• 2015 October 27, Matt Preston, The Simple Secrets to Cooking Everything Better[1], Plum, →ISBN, page 192:
      You could just use ordinary shop-bought kecap manis to marinade the meat, but making your own is easy, has a far more elegant fragrance and is, above all, such a great brag! Flavouring kecap manis is an intensely personal thing, so try this version now and next time cook the sauce down with crushed, split lemongrass and a shredded lime leaf.
  4. (Australia, New Zealand, colloquial, informal) Bad or undesirable.
    • 1983 September 20, Bruce Stannard, Australia II Joins Our Greats, The Age, republished 2003, David Headon (editor), The Best Ever Australian Sports Writing: A 200 Year Collection, page 480,
      It was, in some ways a sad, almost pathetic sight to see this great American boat which had fought so hard throughout the cup summer, now looking very ordinary indeed.
    • 1961, Joanna White, quoted in 2005, A. James Hammerton, Alistair Thomson, Ten Pound Poms: Australia′s Invisible Migrants, page 80,
      For myself, I loved adventure and travelling. I′d already done quite a bit of travelling in Europe and — couldn′t get enough of it and whilst my marriage, at that stage, was very happy, he was very entrenched as a Londoner, Cockney, absolutely Cockney Londoner, and I could see that our future was pretty ordinary and so my hidden agenda I suppose was to drag him out to Australia and hope that both our lifestyles would improve and there would be new opportunities.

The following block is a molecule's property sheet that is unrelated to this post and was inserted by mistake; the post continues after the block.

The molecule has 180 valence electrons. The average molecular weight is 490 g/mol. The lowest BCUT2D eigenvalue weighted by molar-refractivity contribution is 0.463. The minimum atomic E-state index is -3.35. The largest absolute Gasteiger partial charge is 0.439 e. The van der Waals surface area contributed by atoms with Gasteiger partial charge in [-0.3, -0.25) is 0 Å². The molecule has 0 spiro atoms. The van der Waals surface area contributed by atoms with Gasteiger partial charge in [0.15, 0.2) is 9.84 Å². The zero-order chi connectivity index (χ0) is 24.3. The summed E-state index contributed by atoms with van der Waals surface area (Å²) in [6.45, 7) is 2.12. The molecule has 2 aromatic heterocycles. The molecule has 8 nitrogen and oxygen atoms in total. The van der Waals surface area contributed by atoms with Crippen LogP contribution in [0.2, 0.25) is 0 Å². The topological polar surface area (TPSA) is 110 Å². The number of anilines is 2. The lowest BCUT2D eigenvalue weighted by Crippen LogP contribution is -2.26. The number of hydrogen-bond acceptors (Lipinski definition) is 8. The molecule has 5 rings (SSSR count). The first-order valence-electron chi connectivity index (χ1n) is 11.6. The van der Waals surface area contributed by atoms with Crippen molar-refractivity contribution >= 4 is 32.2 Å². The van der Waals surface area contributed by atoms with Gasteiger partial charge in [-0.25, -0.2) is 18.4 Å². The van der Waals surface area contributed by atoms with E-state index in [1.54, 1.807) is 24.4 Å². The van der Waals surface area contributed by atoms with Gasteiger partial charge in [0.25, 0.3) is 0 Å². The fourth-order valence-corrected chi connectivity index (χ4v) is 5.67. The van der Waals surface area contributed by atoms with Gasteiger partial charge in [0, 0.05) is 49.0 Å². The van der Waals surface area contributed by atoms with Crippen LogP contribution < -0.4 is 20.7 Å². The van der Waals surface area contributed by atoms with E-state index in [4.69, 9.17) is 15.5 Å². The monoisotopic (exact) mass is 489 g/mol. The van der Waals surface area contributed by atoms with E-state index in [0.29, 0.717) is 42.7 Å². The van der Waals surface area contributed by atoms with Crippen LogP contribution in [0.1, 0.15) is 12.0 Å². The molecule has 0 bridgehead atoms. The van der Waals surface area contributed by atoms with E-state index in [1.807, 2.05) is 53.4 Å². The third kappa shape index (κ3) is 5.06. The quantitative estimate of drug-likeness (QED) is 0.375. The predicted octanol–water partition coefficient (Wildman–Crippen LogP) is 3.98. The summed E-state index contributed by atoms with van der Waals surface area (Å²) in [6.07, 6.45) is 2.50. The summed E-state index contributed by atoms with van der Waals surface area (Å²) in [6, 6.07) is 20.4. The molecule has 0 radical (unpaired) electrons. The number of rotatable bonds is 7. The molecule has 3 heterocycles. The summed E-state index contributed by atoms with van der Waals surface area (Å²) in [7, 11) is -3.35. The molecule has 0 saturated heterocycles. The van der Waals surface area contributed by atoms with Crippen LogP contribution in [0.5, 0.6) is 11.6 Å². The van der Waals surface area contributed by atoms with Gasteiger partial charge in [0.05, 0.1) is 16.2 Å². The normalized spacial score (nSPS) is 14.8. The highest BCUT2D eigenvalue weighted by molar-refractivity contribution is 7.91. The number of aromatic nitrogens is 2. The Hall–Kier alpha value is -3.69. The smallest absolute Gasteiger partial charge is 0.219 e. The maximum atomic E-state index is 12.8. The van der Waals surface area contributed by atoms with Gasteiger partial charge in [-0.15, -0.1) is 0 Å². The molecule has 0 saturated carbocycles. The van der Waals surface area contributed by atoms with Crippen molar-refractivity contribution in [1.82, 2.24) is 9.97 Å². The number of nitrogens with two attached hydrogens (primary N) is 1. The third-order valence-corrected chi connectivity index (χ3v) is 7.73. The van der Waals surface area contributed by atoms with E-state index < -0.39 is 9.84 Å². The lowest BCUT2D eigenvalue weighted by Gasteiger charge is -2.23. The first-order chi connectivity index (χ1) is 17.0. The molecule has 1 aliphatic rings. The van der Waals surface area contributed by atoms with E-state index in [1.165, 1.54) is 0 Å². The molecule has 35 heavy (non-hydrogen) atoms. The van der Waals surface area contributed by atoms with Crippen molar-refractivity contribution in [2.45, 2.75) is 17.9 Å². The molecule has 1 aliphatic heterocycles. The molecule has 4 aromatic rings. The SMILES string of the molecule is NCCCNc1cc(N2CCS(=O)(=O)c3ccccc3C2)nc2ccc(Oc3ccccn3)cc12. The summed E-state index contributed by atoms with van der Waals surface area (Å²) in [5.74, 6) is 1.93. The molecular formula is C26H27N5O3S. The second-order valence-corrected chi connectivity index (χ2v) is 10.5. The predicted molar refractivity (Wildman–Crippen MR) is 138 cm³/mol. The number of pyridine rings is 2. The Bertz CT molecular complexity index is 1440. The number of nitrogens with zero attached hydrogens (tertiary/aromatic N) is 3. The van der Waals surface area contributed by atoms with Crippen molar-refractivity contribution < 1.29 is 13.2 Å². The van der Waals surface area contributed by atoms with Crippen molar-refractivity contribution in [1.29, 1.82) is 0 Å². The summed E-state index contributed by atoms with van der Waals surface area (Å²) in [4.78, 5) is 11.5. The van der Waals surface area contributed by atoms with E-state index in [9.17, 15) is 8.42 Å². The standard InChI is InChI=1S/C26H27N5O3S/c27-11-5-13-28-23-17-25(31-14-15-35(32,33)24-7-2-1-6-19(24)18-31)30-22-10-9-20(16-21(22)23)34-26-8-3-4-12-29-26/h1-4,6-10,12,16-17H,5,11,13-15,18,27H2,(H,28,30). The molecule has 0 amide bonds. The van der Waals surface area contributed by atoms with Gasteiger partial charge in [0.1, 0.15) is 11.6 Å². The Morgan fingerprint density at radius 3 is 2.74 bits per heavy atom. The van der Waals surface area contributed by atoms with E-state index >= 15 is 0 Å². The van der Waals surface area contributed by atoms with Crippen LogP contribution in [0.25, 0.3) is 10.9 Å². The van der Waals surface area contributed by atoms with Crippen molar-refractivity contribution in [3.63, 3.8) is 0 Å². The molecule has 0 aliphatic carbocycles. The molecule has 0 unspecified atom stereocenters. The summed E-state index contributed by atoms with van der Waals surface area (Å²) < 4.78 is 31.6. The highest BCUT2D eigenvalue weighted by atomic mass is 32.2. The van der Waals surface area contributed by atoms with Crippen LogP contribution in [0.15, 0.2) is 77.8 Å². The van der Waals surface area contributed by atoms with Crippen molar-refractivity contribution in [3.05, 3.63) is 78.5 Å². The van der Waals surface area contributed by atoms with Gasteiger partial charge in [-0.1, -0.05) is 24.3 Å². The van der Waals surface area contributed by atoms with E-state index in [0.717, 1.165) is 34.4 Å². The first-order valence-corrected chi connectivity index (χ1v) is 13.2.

• 2007, Chris Viner-Smith, Australia′s Forgotten Frontier: The Unsung Police Who Held Our PNG Front Line, page 28:
      Everyone started making suggestions as to what to do but they were all pretty ordinary ideas such as lighting a fire and hope someone would see the smoke and come to rescue us and so on.
    • 2010, Mal Bryce, Australia's First Online Community Ipswich Queensland, page 125:
      Since the general public gained access to the Internet in 1993-4, firstly by narrowband dial-up access and since 1998 by very ordinary, so-called broadband speeds (generally less than 1 Mbps), a social and cultural revolution has been underway.

Antonyms edit

Derived terms edit

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With prefixes

Translations edit

Further reading edit

  • "ordinary" in Raymond Williams, Keywords (revised), 1983, Fontana Press, page 225.